Departments: Viewpoint from the April 2008 Magazine Issue
'Serving Facts' Serve Whom?
Considering false precision, calories and increased cost to wineries
by Bill Nelson
The Tax and Trade Bureau of the Treasury Department (TTB) is currently reviewing comments on a rulemaking proposal to mandate a "serving facts" information panel on all alcohol beverage labels, in type larger than two millimeters, set off in a box, and specifying alcohol content by volume, calorie and nutrient information (carbohydrate, fat and protein).
While at first glance it may seem reasonable to require wine labels to be similar to those for manufactured foods (see Editor's Letter, November 2007
), there are a couple of serious fallacies and problems inherent with that approach. The difference is that wine is not a "manufactured" product produced to constant specification, and nutrition labeling of wine can be misleading.
Wine is the product of fermentation of a variable fruit, influenced by location, climate, type of fruit and winemaking technique. It is not consistently produced to uniform specification, which is why TTB allows vintage labeling, why wineries have many small lots and different labels, and why there are so many prices and products in the marketplace. A wine's composition varies according to the grapes from which it is made, as well as the lot and year.
Thus each batch is potentially a different product. To get some grasp of the scope of this variation, note that in 2007, TTB approved 111,354 new wine labels.
Variability presents enormous challenges and potentially daunting costs to wineries, especially small wineries that might have to spend thousands of dollars to have nutritional testing done. Multiple label modifications will eliminate economies of scale in printing. The proposed serving facts panel will require significant space on the bottle, devouring precious real estate used by wineries to differentiate themselves from other wineries with similar products. Labels are important promotional tools for wineries. Customers often make their final purchase decision based on what they see and read on the wine label.
According to the TTB, the rulemaking is in response to a 2003 petition from the Center for Science in the Public Interest (CSPI), supported by a number of other organizations that believe such information "would directly assist consumers in measuring and moderating their drinking and evaluating the quality of the products." I question whether this approach, with all the costs and inherent damage to the more than 5,000 wine producers in this country, will, in any significant way, benefit consumers.
Does it really matter to consumers, and can they meaningfully process the difference between a wine with 98 calories per 5-oz. serving and one with 130 calories? Generally speaking, authorities recommend about 2,000 calories per day. Consumers certainly don't calculate with great precision whether they are consuming 2,200 or 2,400 calories.
Do they weigh each portion of meat they consume? Beef can easily contain between 150 and 900 calories, depending on fat content, trim and portion size. Even the scientific community has difficulty in determining the true metabolic value of alcohol calories, because there is great debate about the efficiency of converting ingested alcohol into usable metabolic energy. Some estimates are that alcohol calories are only 75% of their calculated value.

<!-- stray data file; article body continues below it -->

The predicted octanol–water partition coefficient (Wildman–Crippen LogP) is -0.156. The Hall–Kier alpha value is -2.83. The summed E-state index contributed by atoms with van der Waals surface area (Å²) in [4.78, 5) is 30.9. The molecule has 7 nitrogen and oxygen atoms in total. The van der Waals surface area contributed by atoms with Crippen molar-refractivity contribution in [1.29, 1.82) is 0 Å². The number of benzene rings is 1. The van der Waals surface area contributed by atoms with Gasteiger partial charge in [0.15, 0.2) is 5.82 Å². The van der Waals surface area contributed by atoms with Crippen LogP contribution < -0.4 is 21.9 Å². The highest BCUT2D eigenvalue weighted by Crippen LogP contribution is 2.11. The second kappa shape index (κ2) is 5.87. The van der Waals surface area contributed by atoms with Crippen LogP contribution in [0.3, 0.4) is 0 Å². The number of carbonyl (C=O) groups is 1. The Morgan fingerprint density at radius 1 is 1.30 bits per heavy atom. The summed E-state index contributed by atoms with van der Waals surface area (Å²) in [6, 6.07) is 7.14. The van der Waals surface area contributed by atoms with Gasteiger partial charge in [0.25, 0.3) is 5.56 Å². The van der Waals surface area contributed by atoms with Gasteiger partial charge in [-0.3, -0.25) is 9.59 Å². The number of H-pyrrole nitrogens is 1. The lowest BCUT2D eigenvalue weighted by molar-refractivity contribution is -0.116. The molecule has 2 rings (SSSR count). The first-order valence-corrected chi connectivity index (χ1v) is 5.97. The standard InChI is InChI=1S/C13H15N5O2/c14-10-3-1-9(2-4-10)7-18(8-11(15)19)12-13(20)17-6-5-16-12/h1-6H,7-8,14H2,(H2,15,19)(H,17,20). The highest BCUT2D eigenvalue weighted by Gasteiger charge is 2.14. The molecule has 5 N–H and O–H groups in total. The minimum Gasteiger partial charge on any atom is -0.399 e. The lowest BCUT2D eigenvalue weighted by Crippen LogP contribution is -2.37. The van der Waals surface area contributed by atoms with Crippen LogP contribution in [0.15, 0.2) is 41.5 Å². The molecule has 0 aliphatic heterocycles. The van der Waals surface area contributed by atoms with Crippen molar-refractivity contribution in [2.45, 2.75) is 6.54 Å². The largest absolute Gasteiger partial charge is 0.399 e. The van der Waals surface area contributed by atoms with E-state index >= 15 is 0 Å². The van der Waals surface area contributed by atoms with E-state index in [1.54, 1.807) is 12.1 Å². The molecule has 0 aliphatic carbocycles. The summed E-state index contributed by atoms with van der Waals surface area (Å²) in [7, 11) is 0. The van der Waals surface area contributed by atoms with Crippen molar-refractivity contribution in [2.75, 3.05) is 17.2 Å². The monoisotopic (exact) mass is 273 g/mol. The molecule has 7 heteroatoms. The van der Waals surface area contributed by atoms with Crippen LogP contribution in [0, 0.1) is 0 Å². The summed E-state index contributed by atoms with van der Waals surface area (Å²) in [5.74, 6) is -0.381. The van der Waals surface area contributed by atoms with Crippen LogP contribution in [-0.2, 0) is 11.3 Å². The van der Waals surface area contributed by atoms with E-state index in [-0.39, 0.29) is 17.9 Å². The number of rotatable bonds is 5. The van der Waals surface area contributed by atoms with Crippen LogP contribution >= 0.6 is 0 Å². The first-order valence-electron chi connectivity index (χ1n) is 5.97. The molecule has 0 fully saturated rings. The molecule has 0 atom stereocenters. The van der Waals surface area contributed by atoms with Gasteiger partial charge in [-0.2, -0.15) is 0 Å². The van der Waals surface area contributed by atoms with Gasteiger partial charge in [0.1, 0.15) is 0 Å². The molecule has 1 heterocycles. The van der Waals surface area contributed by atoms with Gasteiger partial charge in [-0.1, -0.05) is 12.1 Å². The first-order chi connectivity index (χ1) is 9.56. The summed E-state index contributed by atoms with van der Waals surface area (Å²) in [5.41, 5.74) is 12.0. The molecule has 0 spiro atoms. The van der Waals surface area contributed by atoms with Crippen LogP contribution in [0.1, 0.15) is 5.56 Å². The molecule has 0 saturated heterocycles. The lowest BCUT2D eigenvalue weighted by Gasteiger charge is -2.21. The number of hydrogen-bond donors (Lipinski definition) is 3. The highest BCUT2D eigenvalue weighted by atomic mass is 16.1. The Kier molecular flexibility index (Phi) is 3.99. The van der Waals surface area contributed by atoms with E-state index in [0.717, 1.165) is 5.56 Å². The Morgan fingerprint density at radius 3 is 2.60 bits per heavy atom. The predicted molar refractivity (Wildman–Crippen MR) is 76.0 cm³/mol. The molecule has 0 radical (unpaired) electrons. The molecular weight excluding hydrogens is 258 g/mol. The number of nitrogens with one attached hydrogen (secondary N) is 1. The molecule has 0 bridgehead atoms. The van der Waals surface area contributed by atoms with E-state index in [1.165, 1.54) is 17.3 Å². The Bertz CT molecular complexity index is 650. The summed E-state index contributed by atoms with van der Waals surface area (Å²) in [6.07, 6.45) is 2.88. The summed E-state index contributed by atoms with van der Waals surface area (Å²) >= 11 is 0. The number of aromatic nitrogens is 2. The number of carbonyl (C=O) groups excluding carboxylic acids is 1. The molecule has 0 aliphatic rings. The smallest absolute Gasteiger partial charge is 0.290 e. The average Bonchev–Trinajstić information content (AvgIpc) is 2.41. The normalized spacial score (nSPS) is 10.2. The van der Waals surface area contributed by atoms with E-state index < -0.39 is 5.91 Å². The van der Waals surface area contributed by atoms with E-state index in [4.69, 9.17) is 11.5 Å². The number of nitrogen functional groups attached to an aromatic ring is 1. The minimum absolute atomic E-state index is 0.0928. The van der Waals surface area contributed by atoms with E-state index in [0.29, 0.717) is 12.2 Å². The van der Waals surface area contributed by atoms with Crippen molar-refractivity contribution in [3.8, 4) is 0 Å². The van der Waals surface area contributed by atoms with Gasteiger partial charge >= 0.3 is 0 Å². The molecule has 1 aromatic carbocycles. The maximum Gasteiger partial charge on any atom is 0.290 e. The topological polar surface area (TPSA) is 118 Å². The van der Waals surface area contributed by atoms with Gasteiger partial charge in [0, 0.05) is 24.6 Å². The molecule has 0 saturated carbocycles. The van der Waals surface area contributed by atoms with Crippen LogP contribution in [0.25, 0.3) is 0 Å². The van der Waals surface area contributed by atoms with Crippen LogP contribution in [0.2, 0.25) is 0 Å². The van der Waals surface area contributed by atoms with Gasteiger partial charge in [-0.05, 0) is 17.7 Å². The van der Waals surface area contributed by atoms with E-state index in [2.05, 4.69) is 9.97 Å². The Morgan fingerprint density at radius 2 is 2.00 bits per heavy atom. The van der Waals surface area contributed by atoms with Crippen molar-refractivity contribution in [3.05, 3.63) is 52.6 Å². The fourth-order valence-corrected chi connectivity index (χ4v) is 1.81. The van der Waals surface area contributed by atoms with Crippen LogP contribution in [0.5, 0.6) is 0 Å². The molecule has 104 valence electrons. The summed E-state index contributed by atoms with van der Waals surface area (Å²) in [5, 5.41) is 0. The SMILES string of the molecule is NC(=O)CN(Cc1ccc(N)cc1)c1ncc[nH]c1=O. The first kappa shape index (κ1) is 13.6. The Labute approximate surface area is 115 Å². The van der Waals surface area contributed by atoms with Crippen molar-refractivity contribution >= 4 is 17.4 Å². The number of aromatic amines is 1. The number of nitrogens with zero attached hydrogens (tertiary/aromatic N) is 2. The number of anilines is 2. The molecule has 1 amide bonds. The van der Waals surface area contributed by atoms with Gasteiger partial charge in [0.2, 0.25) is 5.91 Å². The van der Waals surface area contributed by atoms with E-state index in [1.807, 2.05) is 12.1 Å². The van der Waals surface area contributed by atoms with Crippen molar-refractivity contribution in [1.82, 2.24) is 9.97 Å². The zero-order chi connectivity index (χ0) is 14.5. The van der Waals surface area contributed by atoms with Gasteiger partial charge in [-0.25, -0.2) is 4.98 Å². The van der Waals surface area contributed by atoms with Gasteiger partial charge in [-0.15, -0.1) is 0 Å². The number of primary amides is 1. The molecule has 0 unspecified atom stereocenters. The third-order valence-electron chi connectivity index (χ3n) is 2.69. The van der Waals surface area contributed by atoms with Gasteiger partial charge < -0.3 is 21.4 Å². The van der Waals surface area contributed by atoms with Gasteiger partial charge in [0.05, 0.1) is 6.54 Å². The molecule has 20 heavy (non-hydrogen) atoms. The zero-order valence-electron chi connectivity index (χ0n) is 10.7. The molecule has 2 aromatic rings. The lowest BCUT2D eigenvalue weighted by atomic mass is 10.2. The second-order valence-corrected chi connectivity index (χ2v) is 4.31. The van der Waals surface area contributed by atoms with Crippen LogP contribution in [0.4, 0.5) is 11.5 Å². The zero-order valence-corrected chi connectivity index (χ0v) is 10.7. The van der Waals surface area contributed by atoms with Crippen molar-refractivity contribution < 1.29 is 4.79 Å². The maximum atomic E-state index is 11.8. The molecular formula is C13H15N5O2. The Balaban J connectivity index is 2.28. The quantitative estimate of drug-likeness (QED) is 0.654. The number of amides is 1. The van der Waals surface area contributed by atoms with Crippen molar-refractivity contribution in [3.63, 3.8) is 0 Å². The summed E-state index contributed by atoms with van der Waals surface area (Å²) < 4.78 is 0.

As recent studies on nutritional information are making increasingly clear, fresh foods are much preferable to manufactured foods, but come with an inherent difficulty in determining portion size as well as actual calories. These foods are not labeled for calories. Home kitchens are not laboratories where frenzied cooks carefully weigh each ingredient and calculate the resultant calories.
False precision is even more of a problem for fat, protein or carbohydrates. Wines don't contain any of these in significant quantity. Even CSPI sensibly suggests that their values should be ignored if a serving contains less than 5% of the "Daily Recommended Value." That essentially means ignoring fat and protein for ordinary wines, and also carbohydrates, since wines with residual sugar greater than 8% are typically consumed in smaller serving sizes.
Sensible public policy, the needs of consumers and the needs of America's wineries would be better served if TTB ruled against mandatory disclosure of calories and other nutritional information on wine labels. The various arms of the U.S. government could inform the public that a typical serving size for table wines is 5 oz., or 2.5 oz. for dessert or very sweet wines, and that such typical servings of wine contain approximately 120 or fewer calories. For wine consumers, following the dietary guidelines of two glasses or fewer per day, their maximum error would be on the order of less than 2% of their typical calorie intake. Such a simple message might actually break through to consumers who almost never actually look at the information panels on food packages.Bill Nelson is president of WineAmerica, the National Association of American Wineries. Wine-America's comments to the TTB regarding the proposed rulemaking are available on the WineAmerica website, wineamerica.org. To comment on this Viewpoint, e-mail firstname.lastname@example.org.
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